Don MacNaughton Coaching

Old Brain, New Thinking

“He who takes no chances wins nothing.” – Danish Proverb

There’s a primitive part of your brain that’s often referred to as the lizard brain, or reptilian brain, and its only concern is survival. It’s the ancient part that has allowed us, as humans, to act on instinct and avoid danger, thereby survive and evolve for millions of years, but in today’s world, it’s an instinct that may be holding you back and preventing you from becoming your best self.

The Lurking Lizard

We no longer live in a primitive world where life-threatening dangers lurk all around us, but the primitive lizard brain still exists. Scientists believe our brains evolved in three stages, with the lizard brain being the first. The next stage, known as the mammalian brain, gave us the ability to store memories and thereby act on experiences beyond basic instincts, and in the third stage, the neocortex developed, creating the brain as we understand it today.

As the brain evolved, we became able to draw on past experiences, sift through the information stored as memories, and rationalise an appropriate response in any given situation, making conscious decisions rather than acting purely on instinct and fleeing from anything unfamiliar – and therefore a life-threatening danger. However, the lizard brain response still lurks within us, and in times of high stress, it can overrule all rational thought processes. When the pressure is on, irrational thoughts creep to the forefront of your mind, and this can lead to the brakes effectively being slammed on, stopping you from moving forwards, taking the next step, or progressing from where you are. In other words, the lurking lizard can stop you in your tracks and hold you back.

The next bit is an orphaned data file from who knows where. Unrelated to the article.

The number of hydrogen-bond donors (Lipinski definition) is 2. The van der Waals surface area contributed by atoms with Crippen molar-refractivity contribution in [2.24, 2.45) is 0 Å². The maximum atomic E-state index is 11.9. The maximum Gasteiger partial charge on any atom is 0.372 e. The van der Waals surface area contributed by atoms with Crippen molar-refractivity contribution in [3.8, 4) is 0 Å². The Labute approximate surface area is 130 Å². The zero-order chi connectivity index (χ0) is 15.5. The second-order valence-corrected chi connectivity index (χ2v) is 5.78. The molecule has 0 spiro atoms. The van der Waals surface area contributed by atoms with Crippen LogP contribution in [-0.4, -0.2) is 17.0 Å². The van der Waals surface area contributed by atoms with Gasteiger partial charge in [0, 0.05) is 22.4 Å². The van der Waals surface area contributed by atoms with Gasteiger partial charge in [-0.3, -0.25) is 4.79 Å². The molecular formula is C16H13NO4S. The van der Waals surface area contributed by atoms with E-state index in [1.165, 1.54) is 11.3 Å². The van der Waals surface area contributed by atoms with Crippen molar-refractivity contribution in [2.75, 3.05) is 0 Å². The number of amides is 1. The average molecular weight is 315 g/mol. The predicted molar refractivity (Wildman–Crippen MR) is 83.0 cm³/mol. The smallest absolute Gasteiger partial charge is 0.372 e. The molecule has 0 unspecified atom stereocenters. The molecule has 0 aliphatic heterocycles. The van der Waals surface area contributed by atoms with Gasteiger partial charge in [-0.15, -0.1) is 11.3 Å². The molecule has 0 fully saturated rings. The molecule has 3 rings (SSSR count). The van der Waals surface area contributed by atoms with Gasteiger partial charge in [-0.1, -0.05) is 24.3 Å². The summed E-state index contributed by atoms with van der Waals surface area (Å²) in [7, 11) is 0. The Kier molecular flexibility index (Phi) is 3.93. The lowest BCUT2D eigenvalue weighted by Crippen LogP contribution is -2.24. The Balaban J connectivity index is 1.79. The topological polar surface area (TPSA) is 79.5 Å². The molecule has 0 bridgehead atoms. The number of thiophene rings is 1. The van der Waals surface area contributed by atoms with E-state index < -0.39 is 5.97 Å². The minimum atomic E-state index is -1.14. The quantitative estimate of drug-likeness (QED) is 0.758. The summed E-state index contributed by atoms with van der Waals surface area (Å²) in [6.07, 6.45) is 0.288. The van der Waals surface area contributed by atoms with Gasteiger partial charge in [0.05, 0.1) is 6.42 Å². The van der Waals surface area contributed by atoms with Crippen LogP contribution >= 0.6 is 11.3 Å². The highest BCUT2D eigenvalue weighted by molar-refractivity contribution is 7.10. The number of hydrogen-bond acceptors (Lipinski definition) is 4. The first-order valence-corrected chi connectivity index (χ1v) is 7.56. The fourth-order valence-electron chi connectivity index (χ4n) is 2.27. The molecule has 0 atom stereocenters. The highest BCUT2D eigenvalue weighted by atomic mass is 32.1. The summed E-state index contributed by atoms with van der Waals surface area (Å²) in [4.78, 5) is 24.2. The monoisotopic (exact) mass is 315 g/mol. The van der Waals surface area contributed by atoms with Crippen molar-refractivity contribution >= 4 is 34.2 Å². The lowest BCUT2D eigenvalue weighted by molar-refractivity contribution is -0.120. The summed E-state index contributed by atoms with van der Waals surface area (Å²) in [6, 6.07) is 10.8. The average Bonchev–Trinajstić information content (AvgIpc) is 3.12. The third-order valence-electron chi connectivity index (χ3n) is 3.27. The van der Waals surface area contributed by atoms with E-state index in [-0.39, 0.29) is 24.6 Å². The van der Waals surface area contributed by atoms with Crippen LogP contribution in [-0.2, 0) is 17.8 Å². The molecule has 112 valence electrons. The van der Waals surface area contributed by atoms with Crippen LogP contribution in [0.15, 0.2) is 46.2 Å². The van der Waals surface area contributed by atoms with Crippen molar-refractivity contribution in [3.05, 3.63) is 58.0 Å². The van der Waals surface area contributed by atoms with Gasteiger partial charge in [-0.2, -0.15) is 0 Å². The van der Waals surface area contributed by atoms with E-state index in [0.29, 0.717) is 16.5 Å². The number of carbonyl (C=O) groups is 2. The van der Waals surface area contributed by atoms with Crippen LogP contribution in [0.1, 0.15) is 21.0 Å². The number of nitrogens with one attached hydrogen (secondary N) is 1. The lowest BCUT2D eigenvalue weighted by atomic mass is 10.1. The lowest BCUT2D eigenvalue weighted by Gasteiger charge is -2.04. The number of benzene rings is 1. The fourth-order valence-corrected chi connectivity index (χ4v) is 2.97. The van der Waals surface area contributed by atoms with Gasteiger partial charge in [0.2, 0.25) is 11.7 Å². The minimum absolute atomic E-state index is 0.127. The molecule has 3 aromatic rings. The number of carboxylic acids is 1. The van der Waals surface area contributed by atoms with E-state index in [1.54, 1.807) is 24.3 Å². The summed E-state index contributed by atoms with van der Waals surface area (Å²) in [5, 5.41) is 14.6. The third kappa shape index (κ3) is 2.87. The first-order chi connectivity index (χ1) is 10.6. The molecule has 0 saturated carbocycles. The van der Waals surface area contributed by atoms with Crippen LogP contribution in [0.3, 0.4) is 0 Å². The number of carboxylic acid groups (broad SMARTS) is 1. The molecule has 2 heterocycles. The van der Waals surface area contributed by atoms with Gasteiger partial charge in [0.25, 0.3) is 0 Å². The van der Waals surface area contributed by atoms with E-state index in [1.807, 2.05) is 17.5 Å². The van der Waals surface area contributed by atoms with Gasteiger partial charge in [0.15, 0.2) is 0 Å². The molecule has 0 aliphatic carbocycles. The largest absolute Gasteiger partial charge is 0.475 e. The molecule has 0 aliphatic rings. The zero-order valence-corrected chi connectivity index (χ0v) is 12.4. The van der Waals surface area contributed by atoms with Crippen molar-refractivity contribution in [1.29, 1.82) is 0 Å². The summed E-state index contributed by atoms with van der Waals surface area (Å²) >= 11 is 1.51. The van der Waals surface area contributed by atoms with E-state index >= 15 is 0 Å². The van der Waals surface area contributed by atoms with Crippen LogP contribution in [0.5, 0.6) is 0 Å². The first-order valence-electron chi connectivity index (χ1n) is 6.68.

The Effects of Holding Back

The lizard brain doesn’t want you to take any chances or do anything risky, it wants you to play it safe and just stay alive. From its standpoint, there’s no difference between being faced with a sabre-toothed tiger or being faced with a decision to make over whether to stay in your job or quit and start your own business. If you’ve ever said you’re going to do something and then not done it, perhaps thinking of making a career change and then not acting on that thought, that’s the lizard brain response. It’s the voice in the back of your head telling you to be careful, to go slow, to back off, and to compromise rather than dream big and go for your goals.

When the lizard brain takes over, you’ll procrastinate, putting off making decisions and taking action; you’ll fixate on tiny details, always managing to find “reasons” for not pushing ahead with things; and you’ll generally be overly harsh on yourself, becoming increasingly self-critical. When this happens, you’re stuck. Your old brain is standing in the way of new thinking, and irrational thoughts continue to fuel irrational fears.

Hushing the Lizard

It’s fair to say that in the primitive world, one false move could have resulted in being eaten, but is that the case today? No. To hush the lizard, you need to move. Making a decision or taking the next step can be “scary” but until you do, you’re stuck where you are. Fear can paralyze you. The lizard brain doesn’t want you to take a chance on something that’s an unknown, but unless you make that move and give it a try, that unknown can never become a known. Unless you get eaten, you’re going to learn from the experience, and it’s learning that keeps you moving forwards.

Could it be that your lizard brain is preventing you from achieving your dreams?

The lizard brain fears change, it fears progress, and fear sabotages success.

For the last 17 years Don MacNaughton has worked with thousands of players and coaches on the mental side of their game .If you are interested in working with Don on an individual level please  email donald@zonedinperformance.com

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